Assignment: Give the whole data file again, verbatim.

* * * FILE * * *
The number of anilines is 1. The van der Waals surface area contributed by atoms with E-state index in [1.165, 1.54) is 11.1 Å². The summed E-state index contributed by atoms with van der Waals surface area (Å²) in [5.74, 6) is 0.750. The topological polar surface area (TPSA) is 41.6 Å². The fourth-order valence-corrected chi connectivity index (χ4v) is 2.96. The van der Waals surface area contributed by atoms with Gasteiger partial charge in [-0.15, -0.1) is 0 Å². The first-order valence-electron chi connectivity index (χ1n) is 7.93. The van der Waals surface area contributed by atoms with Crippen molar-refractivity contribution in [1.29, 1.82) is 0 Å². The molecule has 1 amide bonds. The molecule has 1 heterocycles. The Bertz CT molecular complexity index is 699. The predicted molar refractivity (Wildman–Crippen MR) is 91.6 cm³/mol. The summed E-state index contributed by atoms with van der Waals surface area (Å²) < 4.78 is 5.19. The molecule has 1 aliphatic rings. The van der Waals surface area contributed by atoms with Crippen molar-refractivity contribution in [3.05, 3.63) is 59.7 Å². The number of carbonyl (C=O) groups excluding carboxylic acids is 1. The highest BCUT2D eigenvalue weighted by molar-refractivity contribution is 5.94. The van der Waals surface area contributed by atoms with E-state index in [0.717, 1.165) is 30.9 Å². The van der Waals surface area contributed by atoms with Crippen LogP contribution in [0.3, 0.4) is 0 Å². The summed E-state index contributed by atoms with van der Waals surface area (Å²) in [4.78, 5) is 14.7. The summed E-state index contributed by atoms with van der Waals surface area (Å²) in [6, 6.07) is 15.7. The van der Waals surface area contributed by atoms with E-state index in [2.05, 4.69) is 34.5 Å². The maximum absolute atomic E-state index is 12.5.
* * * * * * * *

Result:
The number of anilines is 1. The van der Waals surface area contributed by atoms with E-state index in [1.165, 1.54) is 11.1 Å². The summed E-state index contributed by atoms with van der Waals surface area (Å²) in [5.74, 6) is 0.750. The topological polar surface area (TPSA) is 41.6 Å². The fourth-order valence-corrected chi connectivity index (χ4v) is 2.96. The van der Waals surface area contributed by atoms with Gasteiger partial charge in [-0.15, -0.1) is 0 Å². The first-order valence-electron chi connectivity index (χ1n) is 7.93. The van der Waals surface area contributed by atoms with Crippen molar-refractivity contribution in [1.29, 1.82) is 0 Å². The molecule has 1 amide bonds. The molecule has 1 heterocycles. The Bertz CT molecular complexity index is 699. The predicted molar refractivity (Wildman–Crippen MR) is 91.6 cm³/mol. The summed E-state index contributed by atoms with van der Waals surface area (Å²) < 4.78 is 5.19. The molecule has 1 aliphatic rings. The van der Waals surface area contributed by atoms with Crippen molar-refractivity contribution in [3.05, 3.63) is 59.7 Å². The number of carbonyl (C=O) groups excluding carboxylic acids is 1. The highest BCUT2D eigenvalue weighted by molar-refractivity contribution is 5.94. The van der Waals surface area contributed by atoms with E-state index in [0.717, 1.165) is 30.9 Å². The van der Waals surface area contributed by atoms with Crippen LogP contribution in [0.3, 0.4) is 0 Å². The summed E-state index contributed by atoms with van der Waals surface area (Å²) in [4.78, 5) is 14.7. The summed E-state index contributed by atoms with van der Waals surface area (Å²) in [6, 6.07) is 15.7. The van der Waals surface area contributed by atoms with E-state index in [2.05, 4.69) is 34.5 Å². The maximum absolute atomic E-state index is 12.5.